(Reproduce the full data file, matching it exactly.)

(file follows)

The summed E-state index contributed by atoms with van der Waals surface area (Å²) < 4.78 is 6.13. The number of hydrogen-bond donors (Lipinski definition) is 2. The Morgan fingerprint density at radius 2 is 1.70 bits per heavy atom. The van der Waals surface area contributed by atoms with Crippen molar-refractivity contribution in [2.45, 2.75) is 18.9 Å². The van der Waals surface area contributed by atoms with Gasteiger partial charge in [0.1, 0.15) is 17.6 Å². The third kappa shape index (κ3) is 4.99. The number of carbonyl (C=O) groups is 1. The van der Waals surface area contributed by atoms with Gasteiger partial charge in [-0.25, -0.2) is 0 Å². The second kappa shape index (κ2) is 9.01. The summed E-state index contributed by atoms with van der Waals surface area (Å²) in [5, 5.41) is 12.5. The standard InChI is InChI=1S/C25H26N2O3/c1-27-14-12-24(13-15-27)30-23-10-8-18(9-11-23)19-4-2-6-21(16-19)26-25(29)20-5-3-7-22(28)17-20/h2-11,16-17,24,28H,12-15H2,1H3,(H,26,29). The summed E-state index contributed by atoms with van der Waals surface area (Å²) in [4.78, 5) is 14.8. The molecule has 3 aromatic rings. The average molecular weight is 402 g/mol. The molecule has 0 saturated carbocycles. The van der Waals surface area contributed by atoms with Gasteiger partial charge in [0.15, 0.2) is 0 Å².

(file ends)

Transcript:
The summed E-state index contributed by atoms with van der Waals surface area (Å²) < 4.78 is 6.13. The number of hydrogen-bond donors (Lipinski definition) is 2. The Morgan fingerprint density at radius 2 is 1.70 bits per heavy atom. The van der Waals surface area contributed by atoms with Crippen molar-refractivity contribution in [2.45, 2.75) is 18.9 Å². The van der Waals surface area contributed by atoms with Gasteiger partial charge in [0.1, 0.15) is 17.6 Å². The third kappa shape index (κ3) is 4.99. The number of carbonyl (C=O) groups is 1. The van der Waals surface area contributed by atoms with Gasteiger partial charge in [-0.25, -0.2) is 0 Å². The second kappa shape index (κ2) is 9.01. The summed E-state index contributed by atoms with van der Waals surface area (Å²) in [5, 5.41) is 12.5. The standard InChI is InChI=1S/C25H26N2O3/c1-27-14-12-24(13-15-27)30-23-10-8-18(9-11-23)19-4-2-6-21(16-19)26-25(29)20-5-3-7-22(28)17-20/h2-11,16-17,24,28H,12-15H2,1H3,(H,26,29). The summed E-state index contributed by atoms with van der Waals surface area (Å²) in [4.78, 5) is 14.8. The molecule has 3 aromatic rings. The average molecular weight is 402 g/mol. The molecule has 0 saturated carbocycles. The van der Waals surface area contributed by atoms with Gasteiger partial charge in [0.15, 0.2) is 0 Å².